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1.0 (stable)
INSERT Statement

The INSERT statement inserts new data into a table.

Examples

Insert the values 1, 2, 3 into tbl:

INSERT INTO tbl
    VALUES (1), (2), (3);

Insert the result of a query into a table:

INSERT INTO tbl
    SELECT * FROM other_tbl;

Insert values into the i column, inserting the default value into other columns:

INSERT INTO tbl (i)
    VALUES (1), (2), (3);

Explicitly insert the default value into a column:

INSERT INTO tbl (i)
    VALUES (1), (DEFAULT), (3);

Assuming tbl has a primary key/unique constraint, do nothing on conflict:

INSERT OR IGNORE INTO tbl (i)
    VALUES (1);

Or update the table with the new values instead:

INSERT OR REPLACE INTO tbl (i)
    VALUES (1);

Syntax

INSERT INTO inserts new rows into a table. One can insert one or more rows specified by value expressions, or zero or more rows resulting from a query.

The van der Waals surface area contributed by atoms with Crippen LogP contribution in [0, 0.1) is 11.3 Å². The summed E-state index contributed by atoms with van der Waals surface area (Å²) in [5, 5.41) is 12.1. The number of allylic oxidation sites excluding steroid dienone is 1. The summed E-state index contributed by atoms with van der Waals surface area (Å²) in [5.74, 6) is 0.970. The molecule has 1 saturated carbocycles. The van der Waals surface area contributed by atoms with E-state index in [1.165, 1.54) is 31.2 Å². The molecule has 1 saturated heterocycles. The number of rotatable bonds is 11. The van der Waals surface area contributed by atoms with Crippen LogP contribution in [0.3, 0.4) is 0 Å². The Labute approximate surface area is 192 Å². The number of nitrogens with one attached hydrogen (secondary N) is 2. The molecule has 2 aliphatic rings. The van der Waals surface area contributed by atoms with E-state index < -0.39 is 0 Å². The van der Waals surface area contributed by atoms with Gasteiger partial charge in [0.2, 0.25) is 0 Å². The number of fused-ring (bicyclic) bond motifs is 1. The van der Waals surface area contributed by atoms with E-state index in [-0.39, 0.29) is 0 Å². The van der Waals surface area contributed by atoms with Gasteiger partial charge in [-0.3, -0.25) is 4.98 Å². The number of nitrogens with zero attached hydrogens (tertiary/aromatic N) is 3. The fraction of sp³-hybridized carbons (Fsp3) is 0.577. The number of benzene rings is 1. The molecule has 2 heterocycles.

Insert Column Order

It's possible to provide an optional insert column order, this can either be BY POSITION (the default) or BY NAME. Each column not present in the explicit or implicit column list will be filled with a default value, either its declared default value or NULL if there is none.

If the expression for any column is not of the correct data type, automatic type conversion will be attempted.

INSERT INTO ... [BY POSITION]

The order that values are inserted into the columns of the table is determined by the order that the columns were declared in. That is, the values supplied by the VALUES clause or query are associated with the column list left-to-right. This is the default option, that can be explicitly specified using the BY POSITION option. For example:

CREATE TABLE tbl (a INTEGER, b INTEGER);
INSERT INTO tbl
    VALUES (5, 42);

Specifying "BY POSITION" is optional and is equivalent to the default behavior:

INSERT INTO tbl
    BY POSITION
    VALUES (5, 42);

To use a different order, column names can be provided as part of the target, for example:

CREATE TABLE tbl (a INTEGER, b INTEGER);
INSERT INTO tbl (b, a)
    VALUES (5, 42);

Adding BY POSITION results in the same behavior:

INSERT INTO tbl
    BY POSITION (b, a)
    VALUES (5, 42);

This will insert 5 into b and 42 into a.

INSERT INTO ... BY NAME